Compacted conditions could result in less fertiliser N being available to crops through increased surface run-off, as well as stimulation of anaerobic microbes that break down nutrients in the soil, increasing the amount of N lost to the atmosphere (as N2O).

In comparison to arable cultivation, grassland GHG emissions are generally higher due to increased soil compaction and wetter climatic conditions. The major sources contributing to grassland CH4 emissions are both livestock enteric emissions and excreta emissions (slurry storage and after spreading).

Production of CH4 from grassland soils is highly variable but generally increases immediately after slurry application and organic applications. Organic soils are more likely to act as a source rather than a sink of CH4.

Carbon sequestration is the capture and storage of carbon from the atmosphere in carbon sinks (such as oceans, forests or soils) through physical or biological processes (eg photosynthesis).

Soil contains around twice as much carbon as the air, and over half of that is found in the topsoil. Carbon levels are determined by the balance of net carbon inputs (eg vegetation, crop residues, organic amendments) and net carbon losses through organic matter decomposition (ie oxidation by microbes) and soil erosion losses.

Long-term use of ploughing and other cultivations that expose soil organic matter to oxygen (thus causing it to break down to CO2) can lead to carbon losses but erosion of bare soils from the action of wind, water and tillage drives the largest carbon losses.

There are some relatively easy changes to farming systems that can help increase farm efficiency and reduce GHGs. For example, reduced and no-tillage practices will reduce soil disturbance and carbon losses.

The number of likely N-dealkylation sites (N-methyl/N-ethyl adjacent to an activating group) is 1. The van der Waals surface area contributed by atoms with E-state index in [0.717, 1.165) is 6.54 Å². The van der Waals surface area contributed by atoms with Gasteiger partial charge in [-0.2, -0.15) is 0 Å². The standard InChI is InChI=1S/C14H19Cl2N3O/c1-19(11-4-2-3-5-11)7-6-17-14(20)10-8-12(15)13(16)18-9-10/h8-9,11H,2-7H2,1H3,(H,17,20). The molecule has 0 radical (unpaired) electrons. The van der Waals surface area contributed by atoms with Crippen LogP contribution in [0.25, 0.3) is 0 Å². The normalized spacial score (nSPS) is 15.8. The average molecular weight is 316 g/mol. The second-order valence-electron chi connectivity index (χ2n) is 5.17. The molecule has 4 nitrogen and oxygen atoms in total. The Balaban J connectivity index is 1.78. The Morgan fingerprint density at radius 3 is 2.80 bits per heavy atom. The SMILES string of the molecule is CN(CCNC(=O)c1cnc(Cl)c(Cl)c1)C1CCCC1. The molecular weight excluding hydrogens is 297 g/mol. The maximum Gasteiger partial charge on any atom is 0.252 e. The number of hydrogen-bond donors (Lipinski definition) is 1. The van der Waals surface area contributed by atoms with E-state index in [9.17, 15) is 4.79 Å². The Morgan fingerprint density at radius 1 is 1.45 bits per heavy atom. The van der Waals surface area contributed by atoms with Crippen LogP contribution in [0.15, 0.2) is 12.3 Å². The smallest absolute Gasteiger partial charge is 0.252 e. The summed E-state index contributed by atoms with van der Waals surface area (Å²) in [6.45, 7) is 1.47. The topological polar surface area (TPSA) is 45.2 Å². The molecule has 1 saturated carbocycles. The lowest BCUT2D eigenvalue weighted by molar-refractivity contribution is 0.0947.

Growing cover crops on otherwise bare ground and maintaining a rough surface on sloping ground will minimise soil erosion. Nutrient management using long term manure applications can boost soil carbon whilst making good use of resources.

Crop rotations that include grass and clover leys build up soil organic matter and fertility (when designing a rotation consider nitrogen fixing crops and including crops with varying rooting depths). Afforesting highly degraded or marginal soils will significantly reduce soil erosion and actively sequester carbon.

As well as increasing the abundance of beneficial organisms or ‘bugs’ in the soil, organic fertilisers, composts and amendments also help improve the structure of the soil which helps root growth, increases drainage and should result in more vigorous plants better able to fight off pests.

Soil testing is a vital first step toward successful soil nutrient management so submit samples for testing the pH and nutrient status of your fields. However, the identification of poor soil structural conditions can be done simply using a spade (using tools such as VESS before the winter weather arrives.

Check the biological health of moist soils by recording worm counts from the same spadeful of soil used for VESS. Health tests are now readily available and can be likened to a MOT for your car or a check-up at the doctors, allowing management decisions to be made to sustain the valuable resource that is soil.